After artists’ and World Health Organisation’s protests against covid statements, CEO Daniel Ek announced the company’s policy in a Spotify blog. “Based on the feedback over the last several weeks, it’s become clear to me that we have an obligation to do more to provide balance and access to widely-accepted information from the medical and scientific communities guiding us through this unprecedented time.”
”Personally, there are plenty of individuals and views on Spotify that I disagree with strongly. We know we have a critical role to play in supporting creator expression while balancing it with the safety of our users. In that role, it is important to me that we don’t take on the position of being content censor while also making sure that there are rules in place and consequences for those who violate them”, Ek writes
The discussion started with musician, singer and songwriter Neil Young protesting against a statement made in a podcast by Joe Rogan about the value of mass vaccination against covid. Singer Jodi Mitchell joined Young and WHO’s director general Tedros Adhanom Ghebreyesus tweeted his support for Young´s protest saying:
“Thanks for standing up against misinformation and inaccuracies around covid 19 vaccination. Public and private sector, in particular social media platforms, media, individuals – we all have a role to play to end this pandemic and infodemic.”
Young said that Spotify could have him or Rogan, but not both. Spotify answered indirectly by taking down Young´s music from its lists.
Podcasts have over the last few years become an increasingly important part of the company´s business.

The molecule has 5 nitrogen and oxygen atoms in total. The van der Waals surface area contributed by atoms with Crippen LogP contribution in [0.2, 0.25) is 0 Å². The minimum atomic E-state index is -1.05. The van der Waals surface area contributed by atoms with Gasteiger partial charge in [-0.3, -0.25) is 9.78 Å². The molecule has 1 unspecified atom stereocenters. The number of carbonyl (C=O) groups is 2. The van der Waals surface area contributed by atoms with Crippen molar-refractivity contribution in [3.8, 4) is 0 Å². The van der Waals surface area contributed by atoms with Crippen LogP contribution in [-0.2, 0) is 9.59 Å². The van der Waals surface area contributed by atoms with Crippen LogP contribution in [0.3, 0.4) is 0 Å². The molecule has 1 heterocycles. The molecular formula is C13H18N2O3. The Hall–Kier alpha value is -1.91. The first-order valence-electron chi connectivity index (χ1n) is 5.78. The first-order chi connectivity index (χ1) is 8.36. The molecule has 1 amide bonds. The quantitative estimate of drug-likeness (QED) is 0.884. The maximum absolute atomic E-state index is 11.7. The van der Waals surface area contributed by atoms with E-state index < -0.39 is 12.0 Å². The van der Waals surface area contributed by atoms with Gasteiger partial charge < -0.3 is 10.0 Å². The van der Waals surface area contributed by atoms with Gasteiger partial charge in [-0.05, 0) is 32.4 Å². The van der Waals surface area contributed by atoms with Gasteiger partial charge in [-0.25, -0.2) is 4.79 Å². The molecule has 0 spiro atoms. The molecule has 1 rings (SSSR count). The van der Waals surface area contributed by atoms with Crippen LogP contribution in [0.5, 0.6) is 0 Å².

Spotify said the company had taken down more than 20 000 podcast items related to covid since the pandemic started. However, no one knew what policy Spotify had.
A few days later Spotify CEO published a blog announcing the company’s policy including concerning covid information:
”You’ve had a lot of questions over the last few days about our platform policies and the lines we have drawn between what is acceptable and what is not. We have had rules in place for many years but admittedly, we haven’t been transparent around the policies that guide our content more broadly. This, in turn, led to questions around their application to serious issues including COVID-19.”
In the blog, Ek informs that the company’s policy is published on the company website and that it has been drawn up by an internal team and a number of outside experts. The company is also working on to add a content advisory to any podcast episode that includes a discussion about covid.